Scandals: The Result Of Inaction
For many UH fans, the most hopeful reaction to the controversy surrounding the alleged Stevie Wonder concert at the Stan Sheriff Center was that, at least, we are not Penn State.
While not even the darkest days in UH athletics history rank remotely close to what happened in State College, Pa., the attitudes that produced such events are alive and well, and not just in the state named for William Penn.
In a letter to the editor in the Star-Advertiser, a reader provided a local voice to the problem. The author, whose identity is irrelevant because the opinion expressed is not unique (nor is the letter referenced to chastise a single individual), feels further punishment of UH’s three alleged drunk drivers would have a negative impact on the innocent.
“I’m confident all UH sports figures are now fully aware of the severity and consequences of drinking and driving. More restrictions leveled on the players now would only serve to further punish the remaining innocent ones – coach, team and the public. Thought should be given to imposing no more restrictions but instead substituting some public service with the caveat that in the future, if any student-athlete representing UH is found guilty of DUI, it would result in immediate suspension from university sports. Let’s not distribute more bad feelings now – let’s play ball.”
By now we are all well aware of the phrase and paraphrased version of Edmund Burke’s pronouncement that evil happens when good men do nothing. And while sports apparel makers and well-heeled boosters funnel millions into athletic departments for their own self-interests, the good have sat idly by watching the disintegration of both athletics and education.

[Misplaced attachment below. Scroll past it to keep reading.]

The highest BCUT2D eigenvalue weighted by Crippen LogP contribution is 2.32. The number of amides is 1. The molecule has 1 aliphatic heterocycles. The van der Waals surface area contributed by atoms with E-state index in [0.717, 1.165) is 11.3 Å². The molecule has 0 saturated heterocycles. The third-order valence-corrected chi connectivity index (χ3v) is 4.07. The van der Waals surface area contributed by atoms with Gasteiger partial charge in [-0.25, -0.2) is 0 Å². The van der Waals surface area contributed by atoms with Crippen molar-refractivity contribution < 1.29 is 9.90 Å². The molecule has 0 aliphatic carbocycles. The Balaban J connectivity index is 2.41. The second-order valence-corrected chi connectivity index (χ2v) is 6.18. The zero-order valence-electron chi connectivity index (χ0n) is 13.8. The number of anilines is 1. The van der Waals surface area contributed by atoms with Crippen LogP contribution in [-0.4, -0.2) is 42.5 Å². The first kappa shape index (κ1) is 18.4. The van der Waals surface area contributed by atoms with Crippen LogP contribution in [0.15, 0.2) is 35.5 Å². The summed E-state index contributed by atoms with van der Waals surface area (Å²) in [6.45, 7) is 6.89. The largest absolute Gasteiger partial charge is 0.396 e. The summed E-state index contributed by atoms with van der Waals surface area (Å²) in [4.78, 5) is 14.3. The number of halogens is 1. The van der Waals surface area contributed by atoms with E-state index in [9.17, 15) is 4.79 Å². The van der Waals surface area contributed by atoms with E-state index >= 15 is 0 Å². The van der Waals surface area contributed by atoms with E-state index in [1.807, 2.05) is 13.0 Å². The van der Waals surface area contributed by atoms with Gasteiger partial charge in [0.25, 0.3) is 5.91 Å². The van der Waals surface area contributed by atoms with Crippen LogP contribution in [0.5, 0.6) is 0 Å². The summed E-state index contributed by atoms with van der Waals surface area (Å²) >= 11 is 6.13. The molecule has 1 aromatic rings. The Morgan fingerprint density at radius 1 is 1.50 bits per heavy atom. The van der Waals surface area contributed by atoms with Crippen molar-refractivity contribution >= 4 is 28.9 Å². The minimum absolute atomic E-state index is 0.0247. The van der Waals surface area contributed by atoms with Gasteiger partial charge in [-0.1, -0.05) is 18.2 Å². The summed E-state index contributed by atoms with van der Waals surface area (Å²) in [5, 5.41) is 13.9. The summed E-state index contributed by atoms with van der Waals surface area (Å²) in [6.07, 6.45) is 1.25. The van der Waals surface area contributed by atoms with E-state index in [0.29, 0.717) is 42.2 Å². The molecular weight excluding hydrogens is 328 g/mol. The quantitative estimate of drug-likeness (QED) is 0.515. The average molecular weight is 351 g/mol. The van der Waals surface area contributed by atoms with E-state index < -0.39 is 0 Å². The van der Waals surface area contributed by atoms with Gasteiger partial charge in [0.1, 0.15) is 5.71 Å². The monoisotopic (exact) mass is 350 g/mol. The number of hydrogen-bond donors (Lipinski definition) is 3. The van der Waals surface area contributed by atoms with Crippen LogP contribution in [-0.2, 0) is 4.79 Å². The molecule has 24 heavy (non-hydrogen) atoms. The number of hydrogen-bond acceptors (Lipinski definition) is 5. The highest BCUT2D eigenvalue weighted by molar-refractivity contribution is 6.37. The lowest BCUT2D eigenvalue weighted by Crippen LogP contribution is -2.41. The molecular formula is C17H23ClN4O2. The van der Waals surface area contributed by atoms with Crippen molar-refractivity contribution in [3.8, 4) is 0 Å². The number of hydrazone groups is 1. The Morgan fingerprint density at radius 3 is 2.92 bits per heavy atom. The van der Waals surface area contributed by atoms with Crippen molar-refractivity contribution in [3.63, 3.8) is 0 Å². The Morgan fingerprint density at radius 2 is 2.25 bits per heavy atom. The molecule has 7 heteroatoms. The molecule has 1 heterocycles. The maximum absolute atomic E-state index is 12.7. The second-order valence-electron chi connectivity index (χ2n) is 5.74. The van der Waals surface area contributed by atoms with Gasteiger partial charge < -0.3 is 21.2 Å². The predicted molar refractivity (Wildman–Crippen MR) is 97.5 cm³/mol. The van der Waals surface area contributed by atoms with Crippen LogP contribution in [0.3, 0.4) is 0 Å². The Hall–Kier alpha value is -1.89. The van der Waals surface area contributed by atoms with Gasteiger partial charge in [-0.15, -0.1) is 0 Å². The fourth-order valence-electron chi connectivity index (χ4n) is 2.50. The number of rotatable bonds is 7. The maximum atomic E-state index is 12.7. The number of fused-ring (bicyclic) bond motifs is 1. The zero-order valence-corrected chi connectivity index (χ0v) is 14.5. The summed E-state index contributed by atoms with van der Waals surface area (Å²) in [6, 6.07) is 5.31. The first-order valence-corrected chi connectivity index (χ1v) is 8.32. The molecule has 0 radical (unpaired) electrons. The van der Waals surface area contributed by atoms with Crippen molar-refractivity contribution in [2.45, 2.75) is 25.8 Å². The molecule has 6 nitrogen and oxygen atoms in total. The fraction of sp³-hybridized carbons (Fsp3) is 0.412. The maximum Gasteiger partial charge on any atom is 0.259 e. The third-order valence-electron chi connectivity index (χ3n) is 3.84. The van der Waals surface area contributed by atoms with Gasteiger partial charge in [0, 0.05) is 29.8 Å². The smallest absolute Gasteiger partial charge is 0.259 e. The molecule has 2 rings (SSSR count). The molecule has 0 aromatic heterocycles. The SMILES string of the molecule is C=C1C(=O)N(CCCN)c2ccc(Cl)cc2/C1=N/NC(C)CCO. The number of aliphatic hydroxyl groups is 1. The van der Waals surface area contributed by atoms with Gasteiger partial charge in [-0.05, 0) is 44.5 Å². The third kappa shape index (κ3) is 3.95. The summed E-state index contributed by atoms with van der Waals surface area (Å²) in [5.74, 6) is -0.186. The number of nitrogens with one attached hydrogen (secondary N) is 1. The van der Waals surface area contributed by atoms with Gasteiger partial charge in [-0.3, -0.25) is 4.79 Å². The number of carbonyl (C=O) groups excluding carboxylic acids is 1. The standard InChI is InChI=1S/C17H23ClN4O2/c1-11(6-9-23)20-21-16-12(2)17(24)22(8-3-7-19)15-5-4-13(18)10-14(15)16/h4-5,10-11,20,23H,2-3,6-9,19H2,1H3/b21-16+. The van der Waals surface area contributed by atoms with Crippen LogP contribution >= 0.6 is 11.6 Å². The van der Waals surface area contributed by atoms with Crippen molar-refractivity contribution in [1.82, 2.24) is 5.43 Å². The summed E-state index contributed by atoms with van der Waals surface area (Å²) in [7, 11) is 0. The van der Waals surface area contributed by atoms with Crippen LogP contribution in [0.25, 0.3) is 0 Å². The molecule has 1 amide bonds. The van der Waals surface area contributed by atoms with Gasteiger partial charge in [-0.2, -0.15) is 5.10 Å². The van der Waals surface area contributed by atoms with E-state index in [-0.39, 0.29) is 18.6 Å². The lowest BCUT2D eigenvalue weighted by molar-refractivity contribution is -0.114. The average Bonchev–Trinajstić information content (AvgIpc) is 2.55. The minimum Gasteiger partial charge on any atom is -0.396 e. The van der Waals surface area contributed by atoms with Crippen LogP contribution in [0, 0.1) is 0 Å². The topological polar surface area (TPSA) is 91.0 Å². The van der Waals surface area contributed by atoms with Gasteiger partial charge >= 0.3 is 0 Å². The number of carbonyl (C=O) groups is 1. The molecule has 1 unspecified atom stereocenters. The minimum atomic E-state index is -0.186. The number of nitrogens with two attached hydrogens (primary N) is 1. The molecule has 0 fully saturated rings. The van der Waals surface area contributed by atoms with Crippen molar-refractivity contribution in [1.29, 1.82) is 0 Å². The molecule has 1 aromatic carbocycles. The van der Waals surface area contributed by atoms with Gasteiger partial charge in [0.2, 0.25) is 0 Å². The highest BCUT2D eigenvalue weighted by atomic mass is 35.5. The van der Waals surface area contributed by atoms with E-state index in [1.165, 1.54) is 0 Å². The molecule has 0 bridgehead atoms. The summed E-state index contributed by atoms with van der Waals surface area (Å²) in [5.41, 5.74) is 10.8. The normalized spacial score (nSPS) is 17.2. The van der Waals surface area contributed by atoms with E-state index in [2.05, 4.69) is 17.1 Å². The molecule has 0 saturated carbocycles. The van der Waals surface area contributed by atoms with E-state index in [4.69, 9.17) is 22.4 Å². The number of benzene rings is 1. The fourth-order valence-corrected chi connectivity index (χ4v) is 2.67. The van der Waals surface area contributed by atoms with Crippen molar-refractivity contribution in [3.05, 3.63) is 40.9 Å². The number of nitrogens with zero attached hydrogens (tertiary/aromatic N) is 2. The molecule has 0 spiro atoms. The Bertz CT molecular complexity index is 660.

The cesspool that is major college athletics is not the fault of Jerry Sandusky, it is ours. We let it happen by doing nothing.
It begins easily enough. We separate the able-bodied from their weaker classmates and champion their physical abilities, sometimes before high school.
Million-dollar coaches, in a desperate attempt to maintain residency in favored ZIP codes, soda-and-dine 17-year-olds in annual displays of ever-greater social segregation.
Once on campus we let athletes register early for classes, often without suffering the indignation of waiting in line for textbooks, and enjoying specially designed meals, as if their time and nutritional needs are any more important than a student whose gifts are more academic than athletic.
We look the other way at boorish, and sometimes illegal behavior, with the condescending rebuttal that the offenders are just kids making mistakes. That they are critical to on-field success is rarely ever mentioned.
Despite of free tuition and fees that have reached the average annual salary of most Americans, we discuss at length the notion that student-athletes should be paid for their services. According to the U.S. Census Bureau, median personal income was $40,584 in 2010. Costs for an incoming freshman at Penn State this fall are $40,016 a year.
For the record, student-athletes graduate at a higher rate than their non-athletic counterparts, and we know enough about college alcohol and drug use to understand that the three previously mentioned football players are not the only students on the Manoa campus to have partaken in such stupid behavior.
The difference is that we don’t publish the math major’s indiscretions. We also don’t excuse them with letters that begin with “Since no one got hurt …”
No matter the will of the majority, 73 percent of ESPN SportsNation poll respondents now favor NCAA sanctions against Penn State, a meteoric shift toward an enlightened era of university athletics is unlikely. Why? Because the win is too important.
Phil Knight’s $68 million investment in Oregon’s new football operations center will be matched elsewhere, as other schools soon realize their coaches need hot tubs with waterproof video equipment. We’ll rationalize it by saying such things must be done to remain competitive.